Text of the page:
Proxima B May Have At Least One Ocean And Could Host Alien Life

Proxima b was first discovered in August, creating considerable buzz due to the possibility it could harbor alien life. Now, a new study has added more valuable information on the exoplanet, claiming that it may be an “ocean planet,” and that it may actually have one gigantic ocean covering it. Could this be something straight out of the 1995 film Waterworld, or the planet Miller from 2014’s Interstellar?

Back in August, interviewed Geographic Information Technology associate teaching professor Cordula Robinson, who explained that there’s a possibility alien life may be able to exist on Proxima b. She noted that the exoplanet is a rocky “Earth-like” planet that may have an atmosphere, but is most notably warm enough to ensure liquid water remains stable. As water is a requisite ingredient for life to be sustained on a planet, this piqued a lot of interest, as well as discussions on whether extraterrestrial life is a possibility or not.

“When we think about the cosmos—and the expansiveness of the universe—it almost defies intuition that the Earth is home to its only life form,” Robinson continued. “Yet direct, tangible, and predictable evidence to support such speculation has evaded us until now. Proxima b has the potential to change that and open inquiry into extraterrestrial existence all with a scientific premise.”

Moving back to the present, a new study recently accepted by the Astrophysical Journal adds more color to the previous theories on Proxima b. French National Center for Scientific Research (CNRS) researchers were able to calculate the exoplanet’s size, as well as its surface features, and based on the data gleaned, it does have some similarities to Earth as an “ocean planet.”

The planet, as previously confirmed, orbits Proxima Centauri, which at a distance of four light-years away from Earth, is the closest star to the Sun. The CNRS team discovered that Proxima b is about 1.3 times more massive than Earth, and orbits its host star approximately 4.6 million miles away from it, right within its “temperate” zone. That’s a very close distance from its host, and only a tenth or so the distance that separates Mercury from our Sun. As for Proxima Centauri, the researchers noted that it is smaller than our Sun, and about a thousand times weaker.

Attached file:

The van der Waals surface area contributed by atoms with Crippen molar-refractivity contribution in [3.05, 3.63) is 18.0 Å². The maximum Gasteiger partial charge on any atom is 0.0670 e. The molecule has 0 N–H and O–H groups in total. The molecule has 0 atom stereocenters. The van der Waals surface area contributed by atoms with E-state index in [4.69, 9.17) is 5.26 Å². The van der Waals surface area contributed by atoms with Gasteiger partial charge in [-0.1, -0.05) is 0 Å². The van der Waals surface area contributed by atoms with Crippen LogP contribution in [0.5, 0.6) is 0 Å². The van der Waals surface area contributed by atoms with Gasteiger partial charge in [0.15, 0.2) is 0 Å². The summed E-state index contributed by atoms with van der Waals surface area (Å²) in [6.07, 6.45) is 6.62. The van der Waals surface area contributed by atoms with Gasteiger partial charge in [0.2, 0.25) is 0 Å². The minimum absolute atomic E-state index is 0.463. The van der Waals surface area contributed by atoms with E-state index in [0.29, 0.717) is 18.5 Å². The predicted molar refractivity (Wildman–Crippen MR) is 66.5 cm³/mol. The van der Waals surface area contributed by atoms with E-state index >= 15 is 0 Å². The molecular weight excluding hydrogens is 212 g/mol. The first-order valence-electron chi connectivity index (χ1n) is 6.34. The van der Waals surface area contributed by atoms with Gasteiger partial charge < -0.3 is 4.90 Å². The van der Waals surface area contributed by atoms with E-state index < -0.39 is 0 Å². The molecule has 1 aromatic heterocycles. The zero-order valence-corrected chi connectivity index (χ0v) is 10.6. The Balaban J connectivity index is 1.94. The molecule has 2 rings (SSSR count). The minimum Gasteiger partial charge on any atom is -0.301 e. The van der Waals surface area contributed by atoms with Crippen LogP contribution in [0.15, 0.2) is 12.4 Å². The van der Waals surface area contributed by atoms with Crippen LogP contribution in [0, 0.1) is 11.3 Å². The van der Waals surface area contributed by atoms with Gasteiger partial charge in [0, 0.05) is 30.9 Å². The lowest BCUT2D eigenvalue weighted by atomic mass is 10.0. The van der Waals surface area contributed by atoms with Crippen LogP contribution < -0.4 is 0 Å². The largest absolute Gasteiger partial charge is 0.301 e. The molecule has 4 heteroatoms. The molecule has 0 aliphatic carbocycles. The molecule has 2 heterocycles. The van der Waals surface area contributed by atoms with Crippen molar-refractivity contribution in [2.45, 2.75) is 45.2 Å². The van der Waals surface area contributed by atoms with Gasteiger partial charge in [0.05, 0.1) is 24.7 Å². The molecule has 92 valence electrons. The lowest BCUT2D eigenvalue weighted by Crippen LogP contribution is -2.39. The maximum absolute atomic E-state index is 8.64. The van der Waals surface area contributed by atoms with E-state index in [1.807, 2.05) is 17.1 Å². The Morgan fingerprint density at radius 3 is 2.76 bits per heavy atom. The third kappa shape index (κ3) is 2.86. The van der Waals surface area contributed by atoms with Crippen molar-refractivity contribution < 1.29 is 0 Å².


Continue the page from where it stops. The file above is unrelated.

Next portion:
All this points to Proxima b having the potential to host alien life, and the researchers admitted as much in a brief excerpt from its official statement, as quoted on Friday by Yahoo News in a report on the exoplanet.

“The planet may very well host liquid water on its surface, and therefore also some forms of life.”

A separate report from Gizmodo Australia further broke down the CNRS scientists’ findings on Proxima b, explaining that the exoplanet’s radius is about 0.94 to 1.4 times that of Earth’s radius. Should the radius be closer to the downside estimate (about 3,915 miles/6,300 kilometers), that would make the planet “very dense,” and suggest that it has a metallic core occupying two-thirds of its mass. This makes it highly possible Proxima b hosts “vast” oceans, with surface water likely taking up 0.05 percent of the planet’s mass, or more than twice Earth’s share of 0.02 percent.

But what if the radius is actually closer to the upside, meaning a radius of about 5,543 miles/8,920 kilometers? Gizmodo Australia says that is where “things get even more interesting,” as Proxima b would then be likely covered by a single, massive ocean. The planet would be equally split between a rocky core and that vast ocean, and would have a thin, Earth-like atmosphere. According to the CNRS team, that could add to the chances of Proxima b being habitable to alien life.

Still, Gizmodo Australia cautions that more research is needed, and that it’s too early for anyone to conclusively say that we aren’t alone in this universe.

“It’s easy to get excited about this result, but we need to learn a lot more about this planet before we jump to conclusions. The researchers based their models on the assumption that Proxima b harbours a thin atmosphere — but we actually don’t know what kind of atmosphere this planet has, or if it even has one.”

[Featured Image by Shutterstock]